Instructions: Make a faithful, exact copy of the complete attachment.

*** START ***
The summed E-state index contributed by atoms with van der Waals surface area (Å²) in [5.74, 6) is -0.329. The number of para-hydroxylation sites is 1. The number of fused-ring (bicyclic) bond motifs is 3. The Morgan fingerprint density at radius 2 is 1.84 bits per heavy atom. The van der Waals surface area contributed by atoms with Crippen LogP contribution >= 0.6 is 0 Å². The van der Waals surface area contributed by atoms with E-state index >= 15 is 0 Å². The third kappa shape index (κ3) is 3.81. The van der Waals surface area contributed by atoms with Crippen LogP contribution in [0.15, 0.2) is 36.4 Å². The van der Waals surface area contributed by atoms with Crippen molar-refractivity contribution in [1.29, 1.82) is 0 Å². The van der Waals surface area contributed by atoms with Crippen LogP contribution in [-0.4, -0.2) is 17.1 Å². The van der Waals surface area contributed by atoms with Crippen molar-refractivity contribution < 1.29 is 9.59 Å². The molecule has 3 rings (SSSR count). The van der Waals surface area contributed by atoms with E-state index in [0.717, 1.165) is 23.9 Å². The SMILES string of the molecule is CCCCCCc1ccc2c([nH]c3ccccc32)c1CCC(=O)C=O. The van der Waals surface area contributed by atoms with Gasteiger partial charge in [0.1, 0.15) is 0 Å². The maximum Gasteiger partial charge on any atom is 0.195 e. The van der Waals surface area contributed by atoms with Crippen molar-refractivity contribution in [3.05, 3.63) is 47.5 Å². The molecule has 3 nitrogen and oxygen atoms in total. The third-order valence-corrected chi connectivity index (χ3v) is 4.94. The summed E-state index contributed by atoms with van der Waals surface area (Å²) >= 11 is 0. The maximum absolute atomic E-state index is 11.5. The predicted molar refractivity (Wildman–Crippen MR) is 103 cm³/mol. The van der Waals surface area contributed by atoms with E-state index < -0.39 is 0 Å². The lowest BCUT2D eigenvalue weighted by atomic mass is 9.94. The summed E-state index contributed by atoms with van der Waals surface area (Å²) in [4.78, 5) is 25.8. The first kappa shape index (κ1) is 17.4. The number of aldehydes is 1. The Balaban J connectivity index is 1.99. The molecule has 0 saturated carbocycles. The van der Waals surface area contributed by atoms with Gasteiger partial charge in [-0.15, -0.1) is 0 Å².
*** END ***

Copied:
The summed E-state index contributed by atoms with van der Waals surface area (Å²) in [5.74, 6) is -0.329. The number of para-hydroxylation sites is 1. The number of fused-ring (bicyclic) bond motifs is 3. The Morgan fingerprint density at radius 2 is 1.84 bits per heavy atom. The van der Waals surface area contributed by atoms with Crippen LogP contribution >= 0.6 is 0 Å². The van der Waals surface area contributed by atoms with E-state index >= 15 is 0 Å². The third kappa shape index (κ3) is 3.81. The van der Waals surface area contributed by atoms with Crippen LogP contribution in [0.15, 0.2) is 36.4 Å². The van der Waals surface area contributed by atoms with Crippen molar-refractivity contribution in [1.29, 1.82) is 0 Å². The van der Waals surface area contributed by atoms with Crippen LogP contribution in [-0.4, -0.2) is 17.1 Å². The van der Waals surface area contributed by atoms with Crippen molar-refractivity contribution < 1.29 is 9.59 Å². The molecule has 3 rings (SSSR count). The van der Waals surface area contributed by atoms with E-state index in [0.717, 1.165) is 23.9 Å². The SMILES string of the molecule is CCCCCCc1ccc2c([nH]c3ccccc32)c1CCC(=O)C=O. The van der Waals surface area contributed by atoms with Gasteiger partial charge in [0.1, 0.15) is 0 Å². The maximum Gasteiger partial charge on any atom is 0.195 e. The van der Waals surface area contributed by atoms with Crippen molar-refractivity contribution in [3.05, 3.63) is 47.5 Å². The molecule has 3 nitrogen and oxygen atoms in total. The third-order valence-corrected chi connectivity index (χ3v) is 4.94. The summed E-state index contributed by atoms with van der Waals surface area (Å²) >= 11 is 0. The maximum absolute atomic E-state index is 11.5. The predicted molar refractivity (Wildman–Crippen MR) is 103 cm³/mol. The van der Waals surface area contributed by atoms with E-state index < -0.39 is 0 Å². The lowest BCUT2D eigenvalue weighted by atomic mass is 9.94. The summed E-state index contributed by atoms with van der Waals surface area (Å²) in [4.78, 5) is 25.8. The first kappa shape index (κ1) is 17.4. The number of aldehydes is 1. The Balaban J connectivity index is 1.99. The molecule has 0 saturated carbocycles. The van der Waals surface area contributed by atoms with Gasteiger partial charge in [-0.15, -0.1) is 0 Å².